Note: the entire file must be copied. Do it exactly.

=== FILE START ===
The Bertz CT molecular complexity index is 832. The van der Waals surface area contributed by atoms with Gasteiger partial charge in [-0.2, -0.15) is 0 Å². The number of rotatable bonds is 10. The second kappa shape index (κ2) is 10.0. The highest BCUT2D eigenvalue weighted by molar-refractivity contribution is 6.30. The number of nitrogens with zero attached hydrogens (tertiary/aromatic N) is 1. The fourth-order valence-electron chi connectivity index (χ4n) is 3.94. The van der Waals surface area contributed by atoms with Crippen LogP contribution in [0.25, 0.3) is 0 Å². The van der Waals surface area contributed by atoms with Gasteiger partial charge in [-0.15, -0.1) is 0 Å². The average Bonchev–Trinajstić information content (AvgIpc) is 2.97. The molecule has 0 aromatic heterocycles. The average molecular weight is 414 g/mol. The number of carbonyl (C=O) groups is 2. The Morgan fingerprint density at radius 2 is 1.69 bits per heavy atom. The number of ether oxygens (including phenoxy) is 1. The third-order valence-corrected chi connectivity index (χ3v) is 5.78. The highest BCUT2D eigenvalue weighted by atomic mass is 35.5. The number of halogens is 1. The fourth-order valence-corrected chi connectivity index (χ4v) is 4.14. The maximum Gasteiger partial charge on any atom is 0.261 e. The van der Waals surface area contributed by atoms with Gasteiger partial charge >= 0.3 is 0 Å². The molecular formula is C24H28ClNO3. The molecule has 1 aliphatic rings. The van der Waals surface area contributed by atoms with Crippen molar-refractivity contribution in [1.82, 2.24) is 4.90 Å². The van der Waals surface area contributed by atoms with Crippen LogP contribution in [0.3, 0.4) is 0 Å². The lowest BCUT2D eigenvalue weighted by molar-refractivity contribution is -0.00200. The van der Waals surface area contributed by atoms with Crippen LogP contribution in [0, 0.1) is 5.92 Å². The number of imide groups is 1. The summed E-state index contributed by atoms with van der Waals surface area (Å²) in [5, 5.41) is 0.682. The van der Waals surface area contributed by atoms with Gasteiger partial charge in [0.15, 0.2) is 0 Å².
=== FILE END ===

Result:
The Bertz CT molecular complexity index is 832. The van der Waals surface area contributed by atoms with Gasteiger partial charge in [-0.2, -0.15) is 0 Å². The number of rotatable bonds is 10. The second kappa shape index (κ2) is 10.0. The highest BCUT2D eigenvalue weighted by molar-refractivity contribution is 6.30. The number of nitrogens with zero attached hydrogens (tertiary/aromatic N) is 1. The fourth-order valence-electron chi connectivity index (χ4n) is 3.94. The van der Waals surface area contributed by atoms with Crippen LogP contribution in [0.25, 0.3) is 0 Å². The van der Waals surface area contributed by atoms with Gasteiger partial charge in [-0.15, -0.1) is 0 Å². The average Bonchev–Trinajstić information content (AvgIpc) is 2.97. The molecule has 0 aromatic heterocycles. The average molecular weight is 414 g/mol. The number of carbonyl (C=O) groups is 2. The Morgan fingerprint density at radius 2 is 1.69 bits per heavy atom. The number of ether oxygens (including phenoxy) is 1. The third-order valence-corrected chi connectivity index (χ3v) is 5.78. The highest BCUT2D eigenvalue weighted by atomic mass is 35.5. The number of halogens is 1. The fourth-order valence-corrected chi connectivity index (χ4v) is 4.14. The maximum Gasteiger partial charge on any atom is 0.261 e. The van der Waals surface area contributed by atoms with Gasteiger partial charge >= 0.3 is 0 Å². The molecular formula is C24H28ClNO3. The molecule has 1 aliphatic rings. The van der Waals surface area contributed by atoms with Crippen molar-refractivity contribution in [1.82, 2.24) is 4.90 Å². The van der Waals surface area contributed by atoms with Crippen LogP contribution in [0.3, 0.4) is 0 Å². The lowest BCUT2D eigenvalue weighted by molar-refractivity contribution is -0.00200. The van der Waals surface area contributed by atoms with Crippen LogP contribution in [0, 0.1) is 5.92 Å². The number of imide groups is 1. The summed E-state index contributed by atoms with van der Waals surface area (Å²) in [5, 5.41) is 0.682. The van der Waals surface area contributed by atoms with Gasteiger partial charge in [0.15, 0.2) is 0 Å².